Black Hole Sun by David Macinnis Gill

Black Hole Sun by David Macinnis Gill

I fully picked this book up in Barnes and Noble because it had a rec from Suzanne Collins on the cover. I have no shame in admitting that. And, ok, I liked the cover, too. And the title. And, fine, I read a few pages and that tickled me enough to buy it. But still. When Suzanne Collins is reccing things, well, I’m dang sure going to listen. And boy am I glad I did.

Black Hole Sun tells the story of Cowboy. Or Durango. Or Jacob. Three names that all refer to one incredibly awesome lead character. Durango is a regulator on Mars, where it seems at least part or maybe all of humanity has relocated. Regulator’s are sort of like Jedi – they have a moral code they live by and don’t kill for the sake of killing. But he isn’t a real regulator anymore. He’s dalit, and he’s an outcast (cue girly sigh). Durango and his fellow regulators agree to travel to an old mining posts to help the miners – who are kind of the dregs of Mars society – fight a cannibalistic enemy who wants to feast on their children.

Even though this is clearly a science fiction novel, it was perfectly tailored to a young adult audience. The science-y stuff (see how technical and savvy I am?) is kept to a definitely readable and enjoyable level. Instead, Gills focused on the style of a sci-fi book – the feelings it evokes in the reader. Durango was brash and space cowboy-esque. He frequently let out his feelings in exclamations in foreign languages. But not alien languages, French or Chinese etc. This was not only helpful in adding some familiarity, but it told us a lot about the world Gills created on Mars, one in which humanity has simply popped itself across space and kept a lot of the same history. And the action in the novel was excellently done – fast-paced but still readable and intense without resulting to gore (which was a feat considering the fact that the enemy likes to eat people). Oh! And having just a couple chapters of villain point of view really set the pace of the book – it gave enough background to raise the stakes for the reader without spoiling the overall plot by losing the mystery of what was going on with the bad guys.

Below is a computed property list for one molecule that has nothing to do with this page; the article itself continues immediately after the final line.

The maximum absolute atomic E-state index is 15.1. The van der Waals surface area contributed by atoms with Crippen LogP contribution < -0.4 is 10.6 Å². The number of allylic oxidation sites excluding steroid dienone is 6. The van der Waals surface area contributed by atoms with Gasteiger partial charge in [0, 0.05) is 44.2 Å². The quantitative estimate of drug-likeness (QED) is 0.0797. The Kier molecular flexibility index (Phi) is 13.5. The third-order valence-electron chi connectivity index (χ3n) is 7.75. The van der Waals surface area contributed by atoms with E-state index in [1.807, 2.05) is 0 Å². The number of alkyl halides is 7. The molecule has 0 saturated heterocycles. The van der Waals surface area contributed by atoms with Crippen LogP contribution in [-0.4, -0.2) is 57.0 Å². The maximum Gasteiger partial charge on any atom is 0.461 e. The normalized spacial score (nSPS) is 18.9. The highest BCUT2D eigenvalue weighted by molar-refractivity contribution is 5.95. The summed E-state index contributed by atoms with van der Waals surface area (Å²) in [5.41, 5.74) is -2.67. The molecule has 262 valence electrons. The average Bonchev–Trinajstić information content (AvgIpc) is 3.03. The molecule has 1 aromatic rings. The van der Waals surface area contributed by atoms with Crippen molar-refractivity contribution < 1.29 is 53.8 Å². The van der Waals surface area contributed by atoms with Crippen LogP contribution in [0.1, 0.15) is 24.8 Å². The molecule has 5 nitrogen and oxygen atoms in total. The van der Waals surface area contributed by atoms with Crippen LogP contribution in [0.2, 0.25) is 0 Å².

My favorite part of this book was Durango. I liked that he had a troubled history but refused to let it define him. I liked that he wanted to be his own man and was willing to break the “rules” – even if it meant giving up on something he wanted – to do the right thing. He was strong without being perfect. He was funny and humble and it was so clear that he was someone to respect and look up to. And I love the fact that he treated his subordinates as equals, that he was quick to point out and rely on the strength of the people in his group.

Which brings me to Vienne. It’s nice to see a female supporting character who has the same strength and brains possessed by the male lead. And it’s nice to see the male appreciate it. Part of the reason Durango works so well with Vienne is that he does know that he can count on her. But he also knows she isn’t made of glass and when he has hard decisions to make he can make them without worrying about her going to pieces on him – and he can make them even if he knows it will make her hate him. Because she has the strength to put that away and focus on the big picture.

The rest of the supporting cast was also fun and well done. Each character had a niche, but they filled it well and they all came together to make a really fun group dynamic. Mimi especially – the “Artificial intelligence” unit transplanted in Durango’s brain and the one who calls him Cowboy – was an added level of intrigue. She is such a part of Durango yet separate and apart, torn between a human part of him and a mechanical tool which played perfectly into the story. I wanted to know more about Mimi throughout the book, and getting to see her evolving relationship with her Cowboy was a lot of fun.

My only problem with Mimi was that there was some inconsistency in how Durango talked to her. Sometimes it was in quotes and sometimes it wasn’t, so it was often hard to tell if he was saying something aloud to her or thinking etc. And really, my one complaint about this novel actually had nothing to do with the story. Scattered throughout, and especially towards the end, were a variety of typographical errors etc. There weren’t a ton, but they occurred at intense bits. On the one hand, it made me smile because I’d guess even the editor was so caught up in the end that they might have missed it. But I saw them, and they pulled me out of the magic that was the final fourth of the book a bit.

My only other complaint is that I want to know more. More about Durango. More about Mars. More about the history of humanity that led them there. More about the regulators. And I can only hope that enough people other than me read this book so we can find out more. Because if the author isn’t planning a sequel, I’m going to pout for an unseemly amount of time for someone my age.

Black Hole Sun is fast-paced, exciting, funny, and yet still smart and emotional. I hope y’all love it as much as I did.



1 Comment

  1. [...] I thought was a striking cover that just happened to have a rec from Suzanne Collins. That book was Black Hole Sun by David Macinnis Gill. I loved Black Hole Sun. I loved that there was a male lead. I loved that it [...]

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